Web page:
Sunday 9 November 2014

Reviews in Time & Space: Death in Heaven

Doctor Who s08e12 - Death in Heaven

The big finale has finally arrived! Danny Pink is dead! Missy is the Master! There are Cybermen pouring out of St Paul's Cathedral! As the Doctor and Clara face Earth's darkness hour, they'll both be presented with some incredibly hard decisions. The Cybermen have revealed that with Missy's help they now have the power to pollinate the dead, UNIT return and the Doctor is made President of planet Earth in the crisis. As the Doctor has every army under his command to defend Earth against this Cyberthreat, Clara meets Danny again in a way she never expected. But what is Missy's end goal? It's time for Death in Heaven.

After a chilling introduction with the rather brilliant Dark Water, Death in Heaven drops the slow-burning horror vibe for a more spectacle-driven affair. It's still not missing it's fair share of scares though, as an army of Cybermen burst from Earth's graveyards (something many may find more cliche than scary admittedly, but still a moment likely to stick with young ones) and Danny gets a whole new look as a Cyberman. But the story is one a much bigger plane (quite literally at one point), offering a lot of big moments in that lovely BBC-quality CGI that always manages to not quite hit the mark and make everything actually seem considerably cheaper. Points for trying though I guess? What the BBC shouldn't get point for though is that awful attempt at a twist with the beginning of the episode, because you'd have to be an idiot not to instantly recognise Clara's bluff.

Danny Pink as a Cyberman
Danny's new look

Despite weeks and weeks of feeling like non-character forced repeatedly upon the audience, it's time for Danny Pink to step up to the plate as the new and improved Cyber-Danny. It's a pretty grim situation for the former solider, not only dying but then reawakening in his zombified body with all his emotions still intact. If the show had done a better job of warming me up to him prior to this finale everything would have felt a bit more heart wrenching, but watching a minimally developed character become a focal point isn't really difficult watching in that regard. Once again his only real highlight is the rather blunt way he's able to call the Doctor out on his soldier-like tendencies, especially how he isn't one to get his hands dirty. Only we've seen the Doctor get his hands dirty in a similar regard several times this season, so that kind of fell a bit flat too.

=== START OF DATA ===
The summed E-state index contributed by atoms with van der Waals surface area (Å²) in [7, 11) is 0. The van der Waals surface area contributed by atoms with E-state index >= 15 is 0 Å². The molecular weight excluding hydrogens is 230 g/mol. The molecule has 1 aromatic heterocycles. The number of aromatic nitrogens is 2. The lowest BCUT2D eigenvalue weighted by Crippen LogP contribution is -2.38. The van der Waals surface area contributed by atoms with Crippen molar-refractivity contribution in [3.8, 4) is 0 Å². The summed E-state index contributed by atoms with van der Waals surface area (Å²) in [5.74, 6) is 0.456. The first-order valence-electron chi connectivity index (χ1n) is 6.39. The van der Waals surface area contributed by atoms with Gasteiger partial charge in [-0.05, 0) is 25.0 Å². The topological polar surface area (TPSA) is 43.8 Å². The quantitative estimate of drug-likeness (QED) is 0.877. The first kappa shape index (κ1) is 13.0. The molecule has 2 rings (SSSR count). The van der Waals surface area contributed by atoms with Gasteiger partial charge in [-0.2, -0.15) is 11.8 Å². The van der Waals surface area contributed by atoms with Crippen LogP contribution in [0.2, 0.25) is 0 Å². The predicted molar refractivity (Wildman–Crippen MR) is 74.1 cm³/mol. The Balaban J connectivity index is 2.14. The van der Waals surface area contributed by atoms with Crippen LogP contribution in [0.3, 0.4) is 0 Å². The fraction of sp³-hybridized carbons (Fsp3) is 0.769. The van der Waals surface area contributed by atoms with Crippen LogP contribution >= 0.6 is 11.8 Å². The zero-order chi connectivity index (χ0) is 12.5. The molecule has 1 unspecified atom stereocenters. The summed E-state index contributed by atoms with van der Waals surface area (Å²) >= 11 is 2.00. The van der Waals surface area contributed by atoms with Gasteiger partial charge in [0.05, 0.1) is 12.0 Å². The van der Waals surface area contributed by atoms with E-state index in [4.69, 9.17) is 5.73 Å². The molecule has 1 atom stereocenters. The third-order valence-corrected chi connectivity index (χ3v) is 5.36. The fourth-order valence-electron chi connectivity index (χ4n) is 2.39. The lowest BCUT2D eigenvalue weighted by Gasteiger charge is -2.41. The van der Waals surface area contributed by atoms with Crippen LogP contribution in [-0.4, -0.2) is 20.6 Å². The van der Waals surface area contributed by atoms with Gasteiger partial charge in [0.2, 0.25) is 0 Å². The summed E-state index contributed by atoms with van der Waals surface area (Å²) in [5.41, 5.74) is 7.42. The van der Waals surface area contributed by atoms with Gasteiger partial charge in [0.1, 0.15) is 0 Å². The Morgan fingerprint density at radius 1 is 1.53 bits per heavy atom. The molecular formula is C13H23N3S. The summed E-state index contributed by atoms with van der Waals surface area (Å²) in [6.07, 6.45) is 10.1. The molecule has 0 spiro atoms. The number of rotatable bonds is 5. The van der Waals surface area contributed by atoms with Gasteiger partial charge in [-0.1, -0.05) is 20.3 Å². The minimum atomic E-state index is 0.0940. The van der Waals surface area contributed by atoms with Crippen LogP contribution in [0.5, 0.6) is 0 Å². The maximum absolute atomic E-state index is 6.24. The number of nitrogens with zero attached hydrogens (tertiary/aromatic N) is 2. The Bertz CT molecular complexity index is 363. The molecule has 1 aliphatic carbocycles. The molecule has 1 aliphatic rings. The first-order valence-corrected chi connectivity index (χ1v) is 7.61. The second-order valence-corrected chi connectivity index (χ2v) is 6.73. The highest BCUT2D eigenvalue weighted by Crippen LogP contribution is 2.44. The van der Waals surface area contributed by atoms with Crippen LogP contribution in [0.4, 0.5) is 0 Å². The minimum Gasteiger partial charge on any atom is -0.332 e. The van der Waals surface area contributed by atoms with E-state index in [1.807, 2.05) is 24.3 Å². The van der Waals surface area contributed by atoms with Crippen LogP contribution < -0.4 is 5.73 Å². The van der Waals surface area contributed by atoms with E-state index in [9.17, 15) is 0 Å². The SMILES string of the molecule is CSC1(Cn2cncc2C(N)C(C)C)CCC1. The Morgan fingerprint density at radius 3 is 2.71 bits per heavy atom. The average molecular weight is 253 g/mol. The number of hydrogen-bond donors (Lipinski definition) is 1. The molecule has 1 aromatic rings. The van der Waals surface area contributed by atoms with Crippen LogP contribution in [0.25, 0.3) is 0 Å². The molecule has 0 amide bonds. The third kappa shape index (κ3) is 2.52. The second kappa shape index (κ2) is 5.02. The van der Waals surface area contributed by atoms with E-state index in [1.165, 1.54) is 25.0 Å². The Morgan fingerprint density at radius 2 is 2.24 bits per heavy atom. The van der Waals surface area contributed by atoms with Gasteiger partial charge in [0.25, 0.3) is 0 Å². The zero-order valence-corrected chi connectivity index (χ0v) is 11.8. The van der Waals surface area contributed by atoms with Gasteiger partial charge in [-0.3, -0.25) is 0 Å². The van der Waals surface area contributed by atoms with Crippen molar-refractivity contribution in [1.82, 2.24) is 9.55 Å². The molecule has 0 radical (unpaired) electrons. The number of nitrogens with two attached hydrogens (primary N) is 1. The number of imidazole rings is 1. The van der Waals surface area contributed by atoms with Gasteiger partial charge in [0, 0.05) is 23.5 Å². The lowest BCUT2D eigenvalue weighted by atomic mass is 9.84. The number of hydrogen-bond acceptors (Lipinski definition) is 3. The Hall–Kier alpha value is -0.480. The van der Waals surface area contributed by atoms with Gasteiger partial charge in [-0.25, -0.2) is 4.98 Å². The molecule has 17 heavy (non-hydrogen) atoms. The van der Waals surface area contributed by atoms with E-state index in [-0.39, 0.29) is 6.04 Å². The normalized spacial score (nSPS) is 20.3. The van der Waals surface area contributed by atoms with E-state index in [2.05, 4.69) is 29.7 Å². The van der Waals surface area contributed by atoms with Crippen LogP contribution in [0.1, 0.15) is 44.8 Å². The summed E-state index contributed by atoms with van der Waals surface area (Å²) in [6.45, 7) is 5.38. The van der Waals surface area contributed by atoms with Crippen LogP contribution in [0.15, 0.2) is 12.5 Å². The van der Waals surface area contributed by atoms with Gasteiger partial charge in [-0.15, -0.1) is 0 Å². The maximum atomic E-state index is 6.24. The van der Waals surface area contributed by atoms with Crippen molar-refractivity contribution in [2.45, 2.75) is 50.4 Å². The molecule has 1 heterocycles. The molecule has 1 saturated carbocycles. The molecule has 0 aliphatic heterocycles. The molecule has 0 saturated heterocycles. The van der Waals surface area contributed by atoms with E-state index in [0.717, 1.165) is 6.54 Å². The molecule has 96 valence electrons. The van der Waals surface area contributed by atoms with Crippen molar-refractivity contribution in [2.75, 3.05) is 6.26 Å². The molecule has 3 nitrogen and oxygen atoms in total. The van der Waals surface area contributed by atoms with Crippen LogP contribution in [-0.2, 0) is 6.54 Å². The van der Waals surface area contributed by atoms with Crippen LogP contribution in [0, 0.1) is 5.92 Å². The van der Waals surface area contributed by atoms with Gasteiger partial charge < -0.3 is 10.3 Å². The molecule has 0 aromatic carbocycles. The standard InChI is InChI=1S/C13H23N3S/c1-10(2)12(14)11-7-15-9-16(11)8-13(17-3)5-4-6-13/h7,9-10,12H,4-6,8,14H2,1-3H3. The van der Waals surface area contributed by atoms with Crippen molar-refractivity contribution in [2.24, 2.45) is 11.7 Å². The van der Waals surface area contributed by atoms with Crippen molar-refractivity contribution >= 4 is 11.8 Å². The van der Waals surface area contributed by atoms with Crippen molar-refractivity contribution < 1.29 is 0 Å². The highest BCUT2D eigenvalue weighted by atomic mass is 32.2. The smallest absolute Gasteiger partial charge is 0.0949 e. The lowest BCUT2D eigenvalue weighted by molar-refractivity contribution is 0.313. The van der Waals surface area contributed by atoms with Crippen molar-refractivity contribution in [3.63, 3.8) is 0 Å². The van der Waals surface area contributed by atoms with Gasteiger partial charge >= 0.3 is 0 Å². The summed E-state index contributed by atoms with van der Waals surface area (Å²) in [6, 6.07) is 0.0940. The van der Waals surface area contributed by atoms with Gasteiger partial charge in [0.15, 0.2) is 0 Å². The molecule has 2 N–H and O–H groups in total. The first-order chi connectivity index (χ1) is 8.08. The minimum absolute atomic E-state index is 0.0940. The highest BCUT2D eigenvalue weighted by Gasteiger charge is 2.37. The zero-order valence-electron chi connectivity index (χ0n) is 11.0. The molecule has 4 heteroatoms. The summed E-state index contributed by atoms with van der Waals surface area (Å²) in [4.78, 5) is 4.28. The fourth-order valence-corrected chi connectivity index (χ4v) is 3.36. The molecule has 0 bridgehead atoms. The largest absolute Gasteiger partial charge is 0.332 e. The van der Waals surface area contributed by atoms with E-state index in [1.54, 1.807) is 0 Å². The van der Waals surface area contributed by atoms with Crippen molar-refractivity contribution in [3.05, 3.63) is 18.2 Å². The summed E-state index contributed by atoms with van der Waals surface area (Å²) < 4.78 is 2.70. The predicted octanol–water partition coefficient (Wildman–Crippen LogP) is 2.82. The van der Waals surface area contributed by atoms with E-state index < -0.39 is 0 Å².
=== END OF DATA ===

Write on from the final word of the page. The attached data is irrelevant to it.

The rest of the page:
Meanwhile both the Doctor and Clara have been pretty well-rounded this season, even with some dodgy material to work with here and there. While the logistics of the Doctor becoming the president of the world so quickly are best left unthought about, it's played up suitably with both the Earth representatives and with Missy. However with the being an episodes all about hardships, its no surprise that the pair have their serious face on most of the time. Clara's had a pretty awful time of it this season, and Jenna Coleman is really able to sell it that these events are pretty much the last straw for her. In a season of varying quality it's nice that the leads have at least been able to show some level of consistency.

Missy/The Master
Delightfully mad

After last week's shock reveal of Missy's true identity and subsequent internet squabbling about our first on-screen Timelord sex change, many were eager to see whether Michelle Gomez would be able to cut it as the latest incarnation of the Master. Admittedly I'm not the biggest fan of the relaunched series' seemingly lovesick "Doctor please just notice me" version of the Master, but Gomez is absolutely superb in the role regardless. Like John Simm's version this version is mad as a hatter and relishes in theatrics, but with considerably less of the annoying ticks that came before (though her whole Mary Poppins descent at the end if perhaps a little TOO much). But with so much going on in the episode, even Missy somehow manages to feel wasted. There was no specific mention of how the Master returned (or why he's now female, unsurprisingly), and despite some pretty good chemistry with Capaldi and further exploration of Gallifrey's fate there was very little that felt like it HAD to be the Master doing all of this. It's a big shame because Michelle Gomez was so brilliant that I'd have liked to have seen her be her own character so that there's more chance as a proper return, as with the Master you never know if the same actor is going to return once again.

UNIT return
A cosplayer ran on set